- Provide robust investment support to fiduciary advisors and plan sponsors who are “independent fiduciaries”
- Offer investment education and information to plan fiduciaries
- Offer investment education services for plan participants
- Introduce fiduciary advice services for plan participants at benefit event (after the applicability date if the DOL fiduciary regulatory package and the availability of the BICE)
- Continue to make available fiduciary advice services for plan sponsors of defined benefit and defined contribution plans
Participant education and advice when it’s needed most
The fiduciary regulatory package changes the rules when it comes to investment education and advice for participants. But rest assured, our people and technology will deliver a personalized education experience that helps participants make more informed decisions.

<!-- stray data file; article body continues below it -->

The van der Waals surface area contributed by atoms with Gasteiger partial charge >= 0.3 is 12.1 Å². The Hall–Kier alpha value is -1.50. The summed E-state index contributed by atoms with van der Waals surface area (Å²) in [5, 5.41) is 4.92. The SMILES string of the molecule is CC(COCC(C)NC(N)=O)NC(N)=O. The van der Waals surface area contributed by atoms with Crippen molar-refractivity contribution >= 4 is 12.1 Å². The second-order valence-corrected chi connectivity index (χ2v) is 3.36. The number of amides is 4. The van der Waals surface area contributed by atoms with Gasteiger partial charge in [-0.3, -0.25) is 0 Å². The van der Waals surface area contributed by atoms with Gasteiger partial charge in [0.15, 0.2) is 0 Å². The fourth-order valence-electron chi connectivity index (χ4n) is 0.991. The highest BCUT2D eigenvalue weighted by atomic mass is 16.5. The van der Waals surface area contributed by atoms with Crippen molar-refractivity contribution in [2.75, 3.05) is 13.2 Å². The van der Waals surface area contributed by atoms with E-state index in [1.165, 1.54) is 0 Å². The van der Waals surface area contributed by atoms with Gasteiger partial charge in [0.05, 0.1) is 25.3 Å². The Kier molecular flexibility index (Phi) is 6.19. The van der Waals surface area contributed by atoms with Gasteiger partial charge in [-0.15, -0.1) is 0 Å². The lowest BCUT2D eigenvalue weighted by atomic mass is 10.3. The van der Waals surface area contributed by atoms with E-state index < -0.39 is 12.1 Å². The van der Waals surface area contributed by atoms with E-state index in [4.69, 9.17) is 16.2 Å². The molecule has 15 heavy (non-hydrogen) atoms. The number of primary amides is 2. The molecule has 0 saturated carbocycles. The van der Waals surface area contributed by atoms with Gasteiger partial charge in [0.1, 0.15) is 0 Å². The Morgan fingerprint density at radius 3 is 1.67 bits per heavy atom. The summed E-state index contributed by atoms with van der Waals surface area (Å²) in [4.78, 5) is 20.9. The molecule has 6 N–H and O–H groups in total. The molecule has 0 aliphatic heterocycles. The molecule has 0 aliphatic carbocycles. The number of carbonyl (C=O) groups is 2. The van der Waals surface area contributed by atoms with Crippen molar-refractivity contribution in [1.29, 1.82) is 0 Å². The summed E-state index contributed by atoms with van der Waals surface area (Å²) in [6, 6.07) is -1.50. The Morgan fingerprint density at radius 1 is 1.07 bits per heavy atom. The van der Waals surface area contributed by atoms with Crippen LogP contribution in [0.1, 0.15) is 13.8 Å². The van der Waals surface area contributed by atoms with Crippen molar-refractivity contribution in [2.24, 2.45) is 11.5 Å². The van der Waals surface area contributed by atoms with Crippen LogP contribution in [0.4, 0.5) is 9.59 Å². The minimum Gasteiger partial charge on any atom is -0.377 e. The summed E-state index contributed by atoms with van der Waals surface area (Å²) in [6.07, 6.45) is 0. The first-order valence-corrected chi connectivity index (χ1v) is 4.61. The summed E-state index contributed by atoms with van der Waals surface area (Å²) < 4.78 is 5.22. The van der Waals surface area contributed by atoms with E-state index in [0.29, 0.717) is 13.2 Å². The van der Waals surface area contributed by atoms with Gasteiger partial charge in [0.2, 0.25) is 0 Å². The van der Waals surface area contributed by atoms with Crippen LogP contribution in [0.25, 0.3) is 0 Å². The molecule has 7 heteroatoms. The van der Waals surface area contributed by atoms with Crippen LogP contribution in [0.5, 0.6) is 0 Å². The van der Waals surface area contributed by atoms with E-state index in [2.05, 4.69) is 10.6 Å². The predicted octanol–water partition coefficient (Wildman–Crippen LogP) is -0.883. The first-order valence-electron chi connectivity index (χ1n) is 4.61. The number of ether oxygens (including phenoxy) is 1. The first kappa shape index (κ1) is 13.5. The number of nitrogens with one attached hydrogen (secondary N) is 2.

We’ve broken down educational interaction versus fiduciary advice. We’ll offer fiduciary advice about what to do with retirement assets in these situations:
- Roll-ins: A participant has retirement assets held outside of the plan and they’re considering rolling those assets into the current plan.
- Benefit event: A former participant has a benefit event (like retirement or termination) and needs to decide what to do with their retirement assets.
If a participant isn’t sure what to do when they join (roll-ins) or leave the plan (benefit event) and needs advice, we’ve got them covered too with our enhanced process. Here’s what it looks like:
- Step 1: Get to know the participant — We’ll complete a rigorous, repeatable and documented process for gathering key information. We’ll ask questions to understand the participant’s goals, preferences, investment objectives, risk tolerance and current financial situation.